In 1999, I was involved in lobbying for the establishment of the first Practice Incentive Program (PIP) for Australian GPs ― the Teaching Incentive.
It was very exciting that the government of the time had finally realised that good general practice teaching was worth rewarding. But what’s happening with this incentive now leaves me really puzzled.
During a period when we have a record number of medical students, it seems illogical not to increase this payment. For what would be a small financial outlay of doubling the $100 per 3-hour teaching session to $200, we are running the risk of compromising the exposure of all our medical students to a crucial element of health care.
Good general practice educational exposure in diverse settings provides the foundation for all students to consider this career option, or to at least gain some understanding of the nature of clinical care in the community.
For many students who follow hospital specialist careers this may be their only community exposure. Where else can you experience team-based care, a diverse clinical mix and a rich array of patients all in one day?
The recently released Health Workforce Australia document indicates that the greatest growth over the past 10 years has been in specialists-in-training (9% to 13%) and largest fall has been in GPs (41% to 35%).
There have been concerted efforts to increase the number of GP prevocational and vocational training places, with a doubling in places. It is unclear if this will translate into a greater percentage of medical students wanting to become GPs in the future.
Worldwide, there is evidence that strengthening primary care with a quality general practice workforce will create more equitable and efficient systems. It is illogical not to expose all medical students to general practice.
With the increase in the number of medical graduates from 1200 in 2000 to an expected 3786 in 2014, more general practices are needed to train our medical students. I have heard anecdotal reports of medical schools offering their own incentives for practices to accommodate students. Some medical schools have had to decrease students’ general practice exposure.
There is already an inequitable distribution of resources for teaching in general practice when you compare funding for rural clinical schools to the PIP payment for outer urban and urban general practices. This inequity is likely to worsen under the current PIP guidelines with the potential that more non-rural practices will opt out.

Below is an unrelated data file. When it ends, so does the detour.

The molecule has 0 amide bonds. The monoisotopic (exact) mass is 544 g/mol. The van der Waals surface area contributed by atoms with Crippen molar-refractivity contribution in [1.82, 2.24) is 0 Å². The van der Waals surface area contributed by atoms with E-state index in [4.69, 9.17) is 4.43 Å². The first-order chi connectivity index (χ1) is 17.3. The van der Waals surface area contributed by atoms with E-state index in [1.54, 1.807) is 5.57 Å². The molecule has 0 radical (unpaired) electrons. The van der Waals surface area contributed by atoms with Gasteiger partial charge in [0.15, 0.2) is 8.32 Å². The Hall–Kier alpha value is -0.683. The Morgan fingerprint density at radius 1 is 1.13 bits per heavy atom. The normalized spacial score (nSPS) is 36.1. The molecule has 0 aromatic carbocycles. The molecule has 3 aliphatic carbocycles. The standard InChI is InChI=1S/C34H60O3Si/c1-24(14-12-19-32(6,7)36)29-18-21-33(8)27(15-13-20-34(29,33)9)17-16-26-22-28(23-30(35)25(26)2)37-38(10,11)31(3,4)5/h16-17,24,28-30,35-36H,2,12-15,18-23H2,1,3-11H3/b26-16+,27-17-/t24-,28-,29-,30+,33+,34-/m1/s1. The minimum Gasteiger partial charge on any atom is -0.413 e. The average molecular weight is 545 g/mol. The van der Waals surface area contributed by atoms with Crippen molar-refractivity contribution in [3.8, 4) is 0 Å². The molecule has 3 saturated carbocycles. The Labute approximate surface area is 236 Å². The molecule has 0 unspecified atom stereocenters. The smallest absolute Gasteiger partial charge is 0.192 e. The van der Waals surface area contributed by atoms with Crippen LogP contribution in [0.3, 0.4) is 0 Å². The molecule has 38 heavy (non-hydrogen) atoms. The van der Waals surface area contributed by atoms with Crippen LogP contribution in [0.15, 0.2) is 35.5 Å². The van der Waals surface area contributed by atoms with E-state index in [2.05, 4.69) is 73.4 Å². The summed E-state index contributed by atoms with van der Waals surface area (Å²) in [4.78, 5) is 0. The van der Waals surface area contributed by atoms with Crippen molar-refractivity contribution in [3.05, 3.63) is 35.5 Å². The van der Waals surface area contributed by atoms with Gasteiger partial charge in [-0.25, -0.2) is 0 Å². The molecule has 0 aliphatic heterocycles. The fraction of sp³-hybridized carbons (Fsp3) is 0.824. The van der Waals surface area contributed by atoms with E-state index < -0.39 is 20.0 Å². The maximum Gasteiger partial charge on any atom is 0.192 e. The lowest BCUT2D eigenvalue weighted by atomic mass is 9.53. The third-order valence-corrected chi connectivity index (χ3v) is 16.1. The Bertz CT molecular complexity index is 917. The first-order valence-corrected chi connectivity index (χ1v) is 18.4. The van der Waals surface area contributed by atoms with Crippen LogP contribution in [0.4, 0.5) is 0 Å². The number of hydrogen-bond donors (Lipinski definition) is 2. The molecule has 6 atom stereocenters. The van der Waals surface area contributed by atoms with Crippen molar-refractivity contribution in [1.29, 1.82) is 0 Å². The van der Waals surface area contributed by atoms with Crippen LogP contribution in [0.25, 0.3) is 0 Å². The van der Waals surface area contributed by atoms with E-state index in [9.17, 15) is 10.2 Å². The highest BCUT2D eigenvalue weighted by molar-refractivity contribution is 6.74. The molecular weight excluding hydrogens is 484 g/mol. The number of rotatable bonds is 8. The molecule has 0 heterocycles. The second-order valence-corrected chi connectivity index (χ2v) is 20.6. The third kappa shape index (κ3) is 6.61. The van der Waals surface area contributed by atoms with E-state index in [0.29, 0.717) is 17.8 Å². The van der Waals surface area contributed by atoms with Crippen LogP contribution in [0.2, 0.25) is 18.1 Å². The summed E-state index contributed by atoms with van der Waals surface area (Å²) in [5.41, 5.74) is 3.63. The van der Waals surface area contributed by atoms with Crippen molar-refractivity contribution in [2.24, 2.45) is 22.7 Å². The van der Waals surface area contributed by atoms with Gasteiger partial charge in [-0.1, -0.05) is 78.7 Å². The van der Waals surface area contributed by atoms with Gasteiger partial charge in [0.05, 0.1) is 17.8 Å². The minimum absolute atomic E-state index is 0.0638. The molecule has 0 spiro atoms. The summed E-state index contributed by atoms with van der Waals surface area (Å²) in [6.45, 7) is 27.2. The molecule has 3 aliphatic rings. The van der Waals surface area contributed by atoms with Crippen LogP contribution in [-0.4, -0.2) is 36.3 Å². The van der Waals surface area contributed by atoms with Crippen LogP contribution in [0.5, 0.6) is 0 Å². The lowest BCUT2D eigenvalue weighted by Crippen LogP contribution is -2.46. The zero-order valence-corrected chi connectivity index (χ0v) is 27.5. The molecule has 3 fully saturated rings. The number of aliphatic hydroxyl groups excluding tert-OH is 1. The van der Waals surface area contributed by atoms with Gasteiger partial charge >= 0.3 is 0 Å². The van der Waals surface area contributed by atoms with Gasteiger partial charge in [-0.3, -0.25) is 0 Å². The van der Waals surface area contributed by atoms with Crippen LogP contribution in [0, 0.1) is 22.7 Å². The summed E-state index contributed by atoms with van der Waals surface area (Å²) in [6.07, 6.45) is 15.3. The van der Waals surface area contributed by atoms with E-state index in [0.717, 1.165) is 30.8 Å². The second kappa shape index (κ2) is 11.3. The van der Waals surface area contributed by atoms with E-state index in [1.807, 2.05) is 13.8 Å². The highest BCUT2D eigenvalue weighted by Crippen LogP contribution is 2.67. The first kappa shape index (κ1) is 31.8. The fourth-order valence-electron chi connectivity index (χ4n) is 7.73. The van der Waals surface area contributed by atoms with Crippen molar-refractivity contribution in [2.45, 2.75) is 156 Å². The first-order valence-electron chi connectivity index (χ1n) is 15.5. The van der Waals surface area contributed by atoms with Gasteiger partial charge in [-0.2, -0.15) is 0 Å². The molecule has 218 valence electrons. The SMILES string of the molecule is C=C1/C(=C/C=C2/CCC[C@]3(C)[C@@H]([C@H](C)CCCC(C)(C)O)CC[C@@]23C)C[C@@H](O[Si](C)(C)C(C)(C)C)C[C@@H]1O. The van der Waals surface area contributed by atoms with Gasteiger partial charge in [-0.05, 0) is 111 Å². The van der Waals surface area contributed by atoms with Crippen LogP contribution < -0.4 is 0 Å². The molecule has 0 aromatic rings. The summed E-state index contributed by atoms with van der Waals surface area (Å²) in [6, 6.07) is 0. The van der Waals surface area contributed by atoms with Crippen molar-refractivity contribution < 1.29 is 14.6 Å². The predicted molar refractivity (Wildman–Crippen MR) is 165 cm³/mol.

Eighty percent (almost 3800) of PIP-registered practices do not take medical students. This is an untapped rich educational resource. Health Workforce Australia has just spent millions of dollars establishing much needed new training sites across Australia but has specifically steered away from looking at how to work within the PIP model. It is short-sighted not to look at how PIP can be used more strategically in its planning.
Teaching medical students does cost time and money and these losses need to be compensated. The cost of teaching in public hospitals is now being debated, as the Independent Hospital Pricing Authority introduces its new model of activity-based funding, but failure to appropriately support the already established and successful PIP general practice educational model seems to indicate a loss of perspective.
There is a perception that the increase in medical students has created a perfect storm that our health system is struggling to manage. We need to train all these students to meet our future health care needs. Establishing and appropriately resourcing new general practice training sites for these students could turn a perfect storm into a perfect opportunity to draw more GPs into our educational teams. Doubling the PIP must be supported.
Professor Justin Beilby is Executive Dean of the Faculty of Health Sciences at the University of Adelaide
Posted 13 August 2012